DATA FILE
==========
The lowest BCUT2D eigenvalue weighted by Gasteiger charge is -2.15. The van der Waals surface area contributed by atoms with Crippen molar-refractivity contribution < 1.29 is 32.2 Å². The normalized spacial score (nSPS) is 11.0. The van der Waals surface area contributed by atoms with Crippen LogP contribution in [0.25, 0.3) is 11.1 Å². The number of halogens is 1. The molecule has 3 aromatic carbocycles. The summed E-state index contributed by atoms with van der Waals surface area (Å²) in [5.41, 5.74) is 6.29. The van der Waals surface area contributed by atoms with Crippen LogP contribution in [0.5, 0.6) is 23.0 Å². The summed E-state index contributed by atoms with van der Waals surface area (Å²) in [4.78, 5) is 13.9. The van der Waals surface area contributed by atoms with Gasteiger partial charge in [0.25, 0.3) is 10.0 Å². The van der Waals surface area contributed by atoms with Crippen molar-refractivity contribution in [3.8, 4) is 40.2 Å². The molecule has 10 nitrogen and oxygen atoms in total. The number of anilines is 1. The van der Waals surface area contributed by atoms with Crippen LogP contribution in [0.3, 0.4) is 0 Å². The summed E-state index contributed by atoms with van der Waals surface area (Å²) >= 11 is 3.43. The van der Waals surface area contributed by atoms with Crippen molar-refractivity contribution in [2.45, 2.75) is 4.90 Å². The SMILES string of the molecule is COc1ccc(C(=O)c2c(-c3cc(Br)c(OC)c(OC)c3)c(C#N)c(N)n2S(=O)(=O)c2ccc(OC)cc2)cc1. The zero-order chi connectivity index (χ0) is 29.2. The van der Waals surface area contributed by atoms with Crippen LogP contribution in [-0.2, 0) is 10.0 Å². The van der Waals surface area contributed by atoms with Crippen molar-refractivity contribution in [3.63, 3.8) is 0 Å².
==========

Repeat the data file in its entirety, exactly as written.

The lowest BCUT2D eigenvalue weighted by Gasteiger charge is -2.15. The van der Waals surface area contributed by atoms with Crippen molar-refractivity contribution < 1.29 is 32.2 Å². The normalized spacial score (nSPS) is 11.0. The van der Waals surface area contributed by atoms with Crippen LogP contribution in [0.25, 0.3) is 11.1 Å². The number of halogens is 1. The molecule has 3 aromatic carbocycles. The summed E-state index contributed by atoms with van der Waals surface area (Å²) in [5.41, 5.74) is 6.29. The van der Waals surface area contributed by atoms with Crippen LogP contribution in [0.5, 0.6) is 23.0 Å². The summed E-state index contributed by atoms with van der Waals surface area (Å²) in [4.78, 5) is 13.9. The van der Waals surface area contributed by atoms with Gasteiger partial charge in [0.25, 0.3) is 10.0 Å². The van der Waals surface area contributed by atoms with Crippen molar-refractivity contribution in [3.8, 4) is 40.2 Å². The molecule has 10 nitrogen and oxygen atoms in total. The number of anilines is 1. The van der Waals surface area contributed by atoms with Crippen LogP contribution in [0.3, 0.4) is 0 Å². The summed E-state index contributed by atoms with van der Waals surface area (Å²) >= 11 is 3.43. The van der Waals surface area contributed by atoms with Crippen molar-refractivity contribution in [2.45, 2.75) is 4.90 Å². The SMILES string of the molecule is COc1ccc(C(=O)c2c(-c3cc(Br)c(OC)c(OC)c3)c(C#N)c(N)n2S(=O)(=O)c2ccc(OC)cc2)cc1. The zero-order chi connectivity index (χ0) is 29.2. The van der Waals surface area contributed by atoms with Crippen LogP contribution in [-0.2, 0) is 10.0 Å². The van der Waals surface area contributed by atoms with Crippen molar-refractivity contribution in [3.63, 3.8) is 0 Å².